Sudbury Silk Threads
Vanners in Sudbury, Suffolk, perpetuates the traditions of silk-making with one eye firmly on the future, having bought out boutique tie makers Penrose
Article by Rupert Watkins
Silk maker Vanners has been in the weaving business since the 1740s. With the religious persecutions in France between 1724 and 1764, Huguenots fled to England, bringing their silk making skills with them. Originally the centre of silk production was in London before these craftsmen spread further afield. With the arrival of the Agricultural Revolution came a more plentiful supply of labour for factories in the countryside and there has been silk weaving in Sudbury since 1793. The Vanners family had left France in the 1720s and moved out to the Suffolk market town in 1871, and has stayed there ever since. The firm though, has changed hands several times since then.
Today it employs 140 people at its main plant in Suffolk, with a further 40 at its tie makers in Basildon, Essex. The majority (70-80 per cent) of its output is in ties with fashion and furnishing fabric making up the increasingly important – and evolving – remainder of production. It is a family oriented firm, and many of its employees have worked there for decades. Managing Director Richard Stevenson has been with the firm over 20 years, and many of the board members have ties to the firm going back three decades. There are a number of lifelong and even parent and child combinations amongst its craftsmen, all dedicated to producing the finest silks. Over the past few years, a more methodical and detailed training plan has been put in place, allowing new workers to be taught and to refine their own skills rather than simply watching and learning from the senior weavers.
Vanners deals with customers from across the spectrum – from those who have precise designs and know exactly what they are after to those who need to tap into the firm’s own designers and expertise. Occasionally, some clients offer a small amount of creative leeway in their brief, but frequently, for a lot of brands Vanners deals with, the tie design will take place in a compressed timeframe. Whilst this adds a certain pressure, it does mean the firm will know in advance the design of the suits and shirts that their wares will eventually be paired with, which is a large advantage. Vanners will capture and log the subsequent design for their own records but this will also be archived by the brand concerned.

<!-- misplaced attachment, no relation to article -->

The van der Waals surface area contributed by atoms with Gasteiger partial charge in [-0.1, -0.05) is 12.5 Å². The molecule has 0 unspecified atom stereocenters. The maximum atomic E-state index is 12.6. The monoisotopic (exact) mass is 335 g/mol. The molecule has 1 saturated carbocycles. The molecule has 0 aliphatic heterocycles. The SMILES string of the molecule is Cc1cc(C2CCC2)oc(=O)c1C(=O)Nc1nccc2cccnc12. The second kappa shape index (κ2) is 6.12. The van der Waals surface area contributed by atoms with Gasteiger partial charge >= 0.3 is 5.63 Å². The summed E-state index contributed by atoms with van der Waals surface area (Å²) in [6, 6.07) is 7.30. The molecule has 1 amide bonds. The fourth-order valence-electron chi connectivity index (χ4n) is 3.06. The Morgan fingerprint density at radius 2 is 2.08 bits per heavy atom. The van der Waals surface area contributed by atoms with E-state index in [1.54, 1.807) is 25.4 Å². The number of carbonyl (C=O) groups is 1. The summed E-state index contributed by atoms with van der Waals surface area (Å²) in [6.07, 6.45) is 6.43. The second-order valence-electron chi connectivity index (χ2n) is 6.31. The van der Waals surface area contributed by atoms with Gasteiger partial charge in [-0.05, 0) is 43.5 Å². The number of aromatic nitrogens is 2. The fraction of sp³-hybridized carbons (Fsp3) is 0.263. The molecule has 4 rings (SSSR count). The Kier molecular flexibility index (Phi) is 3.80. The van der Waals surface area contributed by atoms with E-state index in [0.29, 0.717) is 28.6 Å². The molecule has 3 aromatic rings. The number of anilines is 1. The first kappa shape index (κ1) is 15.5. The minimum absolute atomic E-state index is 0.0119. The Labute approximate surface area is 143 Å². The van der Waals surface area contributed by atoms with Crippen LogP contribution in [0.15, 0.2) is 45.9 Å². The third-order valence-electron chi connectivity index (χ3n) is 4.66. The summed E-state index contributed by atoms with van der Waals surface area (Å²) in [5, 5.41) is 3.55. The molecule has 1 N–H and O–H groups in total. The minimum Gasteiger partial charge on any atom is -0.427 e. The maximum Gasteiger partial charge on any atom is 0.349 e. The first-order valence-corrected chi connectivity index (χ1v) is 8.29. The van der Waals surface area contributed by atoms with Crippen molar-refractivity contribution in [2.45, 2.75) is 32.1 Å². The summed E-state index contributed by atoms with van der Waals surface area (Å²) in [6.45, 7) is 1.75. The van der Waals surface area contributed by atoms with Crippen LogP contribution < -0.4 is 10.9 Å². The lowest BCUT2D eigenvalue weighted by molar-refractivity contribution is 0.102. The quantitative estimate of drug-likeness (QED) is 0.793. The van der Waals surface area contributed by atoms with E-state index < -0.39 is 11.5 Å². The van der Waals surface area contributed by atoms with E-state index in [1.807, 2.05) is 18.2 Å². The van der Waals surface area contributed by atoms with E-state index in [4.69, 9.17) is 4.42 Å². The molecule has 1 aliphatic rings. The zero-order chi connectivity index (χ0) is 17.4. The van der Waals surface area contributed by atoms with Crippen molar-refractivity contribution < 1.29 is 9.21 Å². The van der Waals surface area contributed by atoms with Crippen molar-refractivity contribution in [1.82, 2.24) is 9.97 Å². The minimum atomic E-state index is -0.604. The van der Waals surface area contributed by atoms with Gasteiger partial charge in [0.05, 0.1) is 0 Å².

Dealing with hundreds of customers around the world – especially in the US and Far East – Richard still sees a strong demand for neckwear, as Vanners deals with the top end of the market and therefore highly discriminating consumers. He mentions the increasing trend towards day and evening ties to show how the market continues to evolve. Over the past 20 years, woven silk ties have dominated the market though there is, he says, “still good demand for printed”.